English FA pledges to tackle hooliganism ahead of hearing

THE English FA have pledged to take a range of hard-hitting measures to stop the hooligan problems that have often blighted England on their travels from being transferred to home matches.

The FA face a UEFA hearing today into the ugly scenes at the Euro 2004 qualifier against Turkey in Sunderland, which could result in their next group game against Slovakia in June being played behind closed doors.

Although England captain David Beckham has admitted this step may reluctantly have to be taken to eradicate the problem, the FA insist it would be an over-reaction.

While revealing concern that “too large a minority” of England fans are causing trouble, they underlined their determination to take action themselves.

The FA, who would lose up to £2 million in potential revenue if no fans can attend the game in Middlesbrough, are already set to reject any tickets for the return fixture in Turkey in October in what they insist is a separate move.

However, they have also revealed that they plan to:

Ban for life any fan who invades the pitch, preventing them from watching any England games or other FA Cup matches;, such as the FA Cup final

Urge the courts to ensure all punishments for football-related offences are as severe as possible, by extending the system of restraining orders;

Ask the Government to encourage other countries to take court action against supporters arrested at away games;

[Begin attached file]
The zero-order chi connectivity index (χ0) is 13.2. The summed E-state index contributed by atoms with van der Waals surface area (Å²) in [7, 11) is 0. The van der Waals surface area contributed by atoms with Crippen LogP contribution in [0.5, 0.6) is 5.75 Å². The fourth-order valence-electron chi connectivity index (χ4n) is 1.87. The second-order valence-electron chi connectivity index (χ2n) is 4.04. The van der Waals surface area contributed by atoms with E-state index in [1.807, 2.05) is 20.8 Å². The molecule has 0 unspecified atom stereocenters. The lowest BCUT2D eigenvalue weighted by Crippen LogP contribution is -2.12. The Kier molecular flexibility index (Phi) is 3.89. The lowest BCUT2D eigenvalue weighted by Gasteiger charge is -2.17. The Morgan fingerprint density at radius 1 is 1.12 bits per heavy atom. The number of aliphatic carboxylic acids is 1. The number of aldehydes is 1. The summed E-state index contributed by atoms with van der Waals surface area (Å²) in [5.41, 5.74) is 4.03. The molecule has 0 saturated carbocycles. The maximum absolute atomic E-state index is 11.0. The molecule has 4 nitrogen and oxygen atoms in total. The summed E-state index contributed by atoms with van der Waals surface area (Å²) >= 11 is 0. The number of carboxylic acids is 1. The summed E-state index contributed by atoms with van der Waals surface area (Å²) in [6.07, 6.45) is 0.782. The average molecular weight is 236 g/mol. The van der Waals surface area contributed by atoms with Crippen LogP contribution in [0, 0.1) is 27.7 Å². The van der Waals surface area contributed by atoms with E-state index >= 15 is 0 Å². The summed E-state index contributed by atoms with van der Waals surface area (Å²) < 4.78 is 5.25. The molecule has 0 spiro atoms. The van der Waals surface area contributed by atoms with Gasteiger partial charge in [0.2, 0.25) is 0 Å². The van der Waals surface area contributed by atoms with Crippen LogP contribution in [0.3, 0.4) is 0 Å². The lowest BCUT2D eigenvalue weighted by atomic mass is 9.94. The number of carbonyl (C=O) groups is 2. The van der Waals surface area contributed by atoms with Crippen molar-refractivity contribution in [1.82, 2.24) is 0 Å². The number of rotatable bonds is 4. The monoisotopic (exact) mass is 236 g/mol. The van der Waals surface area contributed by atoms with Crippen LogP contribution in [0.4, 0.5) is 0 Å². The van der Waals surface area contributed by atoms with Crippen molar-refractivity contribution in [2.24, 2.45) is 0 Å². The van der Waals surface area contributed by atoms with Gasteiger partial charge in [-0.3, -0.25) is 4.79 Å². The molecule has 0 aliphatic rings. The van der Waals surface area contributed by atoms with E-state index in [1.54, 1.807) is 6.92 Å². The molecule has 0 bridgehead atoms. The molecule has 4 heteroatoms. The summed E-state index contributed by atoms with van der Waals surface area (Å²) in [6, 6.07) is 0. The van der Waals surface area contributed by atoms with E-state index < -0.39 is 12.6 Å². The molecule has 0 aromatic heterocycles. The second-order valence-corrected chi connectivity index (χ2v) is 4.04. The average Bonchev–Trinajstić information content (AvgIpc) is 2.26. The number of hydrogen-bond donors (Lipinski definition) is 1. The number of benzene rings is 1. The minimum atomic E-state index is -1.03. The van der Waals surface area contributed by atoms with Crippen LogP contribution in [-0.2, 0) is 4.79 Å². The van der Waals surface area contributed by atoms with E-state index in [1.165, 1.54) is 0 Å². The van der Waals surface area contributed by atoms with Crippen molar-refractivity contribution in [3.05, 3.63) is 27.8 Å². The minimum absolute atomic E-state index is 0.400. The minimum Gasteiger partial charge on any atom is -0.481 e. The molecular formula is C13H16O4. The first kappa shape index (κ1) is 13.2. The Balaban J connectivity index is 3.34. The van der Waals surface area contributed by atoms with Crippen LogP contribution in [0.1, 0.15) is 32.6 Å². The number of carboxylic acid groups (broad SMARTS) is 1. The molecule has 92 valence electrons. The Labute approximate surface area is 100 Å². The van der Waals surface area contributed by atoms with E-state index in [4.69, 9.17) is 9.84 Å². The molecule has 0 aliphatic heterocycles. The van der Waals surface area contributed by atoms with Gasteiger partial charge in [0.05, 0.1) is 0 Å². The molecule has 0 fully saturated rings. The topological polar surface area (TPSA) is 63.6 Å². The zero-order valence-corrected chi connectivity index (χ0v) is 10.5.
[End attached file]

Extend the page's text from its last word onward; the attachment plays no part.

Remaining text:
Stamp out racist or political behaviour and chanting by fans, which is perceived by UEFA to include the booing of national anthems.

Take pro-active steps to change the ‘demographic make-up’ of fans who watch England, by encouraging more ethnic groups, as well as women and children, to attend games.

Extend their ongoing anti-racism campaign at future internationals.

Having included these points in their submission to UEFA, the FA will ask for an official warning, albeit accompanied by a large fine, rather than a ground closure for the game on June 11.

A one-match ground closure was the punishment applied to Slovakia for, ironically, the racist abuse of England players in Bratislava last October but the FA argue that Slovakia had previously received warnings from UEFA.

“Sunderland was an exceptional situation and we would hope our previous good record would count in our favour,” added Paul Barber, the FA’s head of marketing and communications.

“David Beckham is entitled to his opinion and has obviously thought it through carefully, but we don’t believe that’s the answer.

“It would be a very big and harsh step to take after no official warnings at all. The Slovakian FA said they are confident the English FA will organise the game better than they admit they did.”

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